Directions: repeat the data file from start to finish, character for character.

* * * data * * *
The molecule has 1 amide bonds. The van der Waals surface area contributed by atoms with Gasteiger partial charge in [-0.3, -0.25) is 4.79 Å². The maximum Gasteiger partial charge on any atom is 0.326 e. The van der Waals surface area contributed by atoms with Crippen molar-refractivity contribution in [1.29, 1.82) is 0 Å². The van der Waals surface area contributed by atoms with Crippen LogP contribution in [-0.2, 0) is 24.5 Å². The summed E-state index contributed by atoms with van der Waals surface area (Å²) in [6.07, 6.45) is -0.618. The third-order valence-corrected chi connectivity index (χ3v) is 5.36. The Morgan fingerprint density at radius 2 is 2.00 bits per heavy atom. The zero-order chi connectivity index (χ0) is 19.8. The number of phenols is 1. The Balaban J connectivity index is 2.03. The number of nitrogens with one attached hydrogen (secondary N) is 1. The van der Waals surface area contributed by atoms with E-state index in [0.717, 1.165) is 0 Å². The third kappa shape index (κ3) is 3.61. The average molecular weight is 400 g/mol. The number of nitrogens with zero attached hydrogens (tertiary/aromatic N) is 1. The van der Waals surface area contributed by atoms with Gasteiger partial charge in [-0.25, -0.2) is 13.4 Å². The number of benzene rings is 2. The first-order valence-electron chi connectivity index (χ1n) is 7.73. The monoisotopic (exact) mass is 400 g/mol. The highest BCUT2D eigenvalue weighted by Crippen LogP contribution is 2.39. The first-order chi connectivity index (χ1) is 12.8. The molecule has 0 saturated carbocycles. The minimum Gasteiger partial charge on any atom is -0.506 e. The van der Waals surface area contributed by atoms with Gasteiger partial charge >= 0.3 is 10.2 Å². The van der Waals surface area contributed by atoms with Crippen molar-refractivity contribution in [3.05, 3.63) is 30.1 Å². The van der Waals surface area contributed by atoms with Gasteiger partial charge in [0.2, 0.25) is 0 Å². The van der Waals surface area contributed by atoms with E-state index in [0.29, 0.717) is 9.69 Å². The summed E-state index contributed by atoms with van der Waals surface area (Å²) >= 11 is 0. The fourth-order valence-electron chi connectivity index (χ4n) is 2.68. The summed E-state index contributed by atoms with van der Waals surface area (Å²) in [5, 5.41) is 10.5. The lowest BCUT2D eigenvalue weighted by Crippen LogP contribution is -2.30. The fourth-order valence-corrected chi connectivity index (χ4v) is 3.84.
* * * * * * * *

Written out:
The molecule has 1 amide bonds. The van der Waals surface area contributed by atoms with Gasteiger partial charge in [-0.3, -0.25) is 4.79 Å². The maximum Gasteiger partial charge on any atom is 0.326 e. The van der Waals surface area contributed by atoms with Crippen molar-refractivity contribution in [1.29, 1.82) is 0 Å². The van der Waals surface area contributed by atoms with Crippen LogP contribution in [-0.2, 0) is 24.5 Å². The summed E-state index contributed by atoms with van der Waals surface area (Å²) in [6.07, 6.45) is -0.618. The third-order valence-corrected chi connectivity index (χ3v) is 5.36. The Morgan fingerprint density at radius 2 is 2.00 bits per heavy atom. The zero-order chi connectivity index (χ0) is 19.8. The number of phenols is 1. The Balaban J connectivity index is 2.03. The number of nitrogens with one attached hydrogen (secondary N) is 1. The van der Waals surface area contributed by atoms with E-state index in [0.717, 1.165) is 0 Å². The third kappa shape index (κ3) is 3.61. The average molecular weight is 400 g/mol. The number of nitrogens with zero attached hydrogens (tertiary/aromatic N) is 1. The van der Waals surface area contributed by atoms with Gasteiger partial charge in [-0.25, -0.2) is 13.4 Å². The number of benzene rings is 2. The first-order valence-electron chi connectivity index (χ1n) is 7.73. The monoisotopic (exact) mass is 400 g/mol. The highest BCUT2D eigenvalue weighted by Crippen LogP contribution is 2.39. The first-order chi connectivity index (χ1) is 12.8. The molecule has 0 saturated carbocycles. The minimum Gasteiger partial charge on any atom is -0.506 e. The van der Waals surface area contributed by atoms with Gasteiger partial charge >= 0.3 is 10.2 Å². The van der Waals surface area contributed by atoms with Crippen molar-refractivity contribution in [3.05, 3.63) is 30.1 Å². The van der Waals surface area contributed by atoms with Gasteiger partial charge in [0.2, 0.25) is 0 Å². The van der Waals surface area contributed by atoms with E-state index in [0.29, 0.717) is 9.69 Å². The summed E-state index contributed by atoms with van der Waals surface area (Å²) >= 11 is 0. The fourth-order valence-electron chi connectivity index (χ4n) is 2.68. The summed E-state index contributed by atoms with van der Waals surface area (Å²) in [5, 5.41) is 10.5. The lowest BCUT2D eigenvalue weighted by Crippen LogP contribution is -2.30. The fourth-order valence-corrected chi connectivity index (χ4v) is 3.84.